Montreal recovers $31M in overpayments from companies that admitted collusion

Mayor Valérie Plante says her administration is now planning to sue companies that have colluded and have not participated in Quebec's voluntary reimbursement program.

Funds recovered as part of Quebec's voluntary reimbursement program

Businesses that admit collusion over the last two decades in Quebec have the opportunity to voluntarily repay those illegally acquired funds under a provincial reimbursement program. Montreal has collected $31 million under the program. (Romain Schué/Radio-Canada)

Montreal has recovered $31 million in overpayments from companies that have admitted to collusion under Quebec's voluntary reimbursement program, Radio-Canada has learned.

"We are happy to receive the amounts due to us," Montreal Mayor Valérie Plante said. "But what must be reiterated is that, for the City of Montreal, it does not stop there."

The voluntary reimbursement program, which ran from November 2015 to December 2017, allowed companies, such as construction and engineering firms, to repay collusion-related overpayments dating back some two decades.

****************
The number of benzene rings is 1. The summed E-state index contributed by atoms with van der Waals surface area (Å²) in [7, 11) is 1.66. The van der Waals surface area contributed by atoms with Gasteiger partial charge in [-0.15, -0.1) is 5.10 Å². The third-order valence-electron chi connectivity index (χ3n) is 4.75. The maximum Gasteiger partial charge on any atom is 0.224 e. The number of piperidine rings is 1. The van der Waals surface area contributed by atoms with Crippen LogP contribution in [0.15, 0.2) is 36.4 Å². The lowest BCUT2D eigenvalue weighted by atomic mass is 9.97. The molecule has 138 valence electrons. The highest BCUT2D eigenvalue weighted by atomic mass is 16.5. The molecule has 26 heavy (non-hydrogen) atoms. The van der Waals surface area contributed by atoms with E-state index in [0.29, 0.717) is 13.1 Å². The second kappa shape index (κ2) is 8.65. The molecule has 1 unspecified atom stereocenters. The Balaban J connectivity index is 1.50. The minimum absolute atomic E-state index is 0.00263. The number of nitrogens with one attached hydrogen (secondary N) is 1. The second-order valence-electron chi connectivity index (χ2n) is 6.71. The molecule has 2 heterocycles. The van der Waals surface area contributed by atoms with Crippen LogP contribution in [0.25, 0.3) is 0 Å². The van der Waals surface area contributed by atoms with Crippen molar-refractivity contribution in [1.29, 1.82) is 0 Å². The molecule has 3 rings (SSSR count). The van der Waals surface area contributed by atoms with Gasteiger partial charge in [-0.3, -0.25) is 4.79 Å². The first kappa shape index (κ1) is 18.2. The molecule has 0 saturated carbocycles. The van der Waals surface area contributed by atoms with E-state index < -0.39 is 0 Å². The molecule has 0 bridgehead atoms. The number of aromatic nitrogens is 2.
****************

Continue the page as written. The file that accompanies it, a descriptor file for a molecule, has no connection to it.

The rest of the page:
The program is supposed to be an alternative to lengthy court battles between municipalities and offending companies.

Montreal has managed to collect a total of $31,063,294 — money that was paid unfairly when awarding public contracts.

Plante says her administration is now planning to sue companies that have colluded and have not participated in the reimbursement program. 

"It is our intention to sue those who have decided not to take the opportunity to participate in the voluntary reimbursement program," Plante said. "For us, the money that has been taken from Montrealers must go back to Montrealers."

Under the reimbursement program, the Quebec government collected $95 million from 31 participating companies.

The City of Laval collected $30 million of overpayments dating back to the era of former mayor Gilles Vaillancourt. Approximately $20 million of that was collected from companies that admitted collusion and an additional $9 million was collected from Vaillancourt himself.

Vaillancourt was sentenced to six years in prison in 2016.


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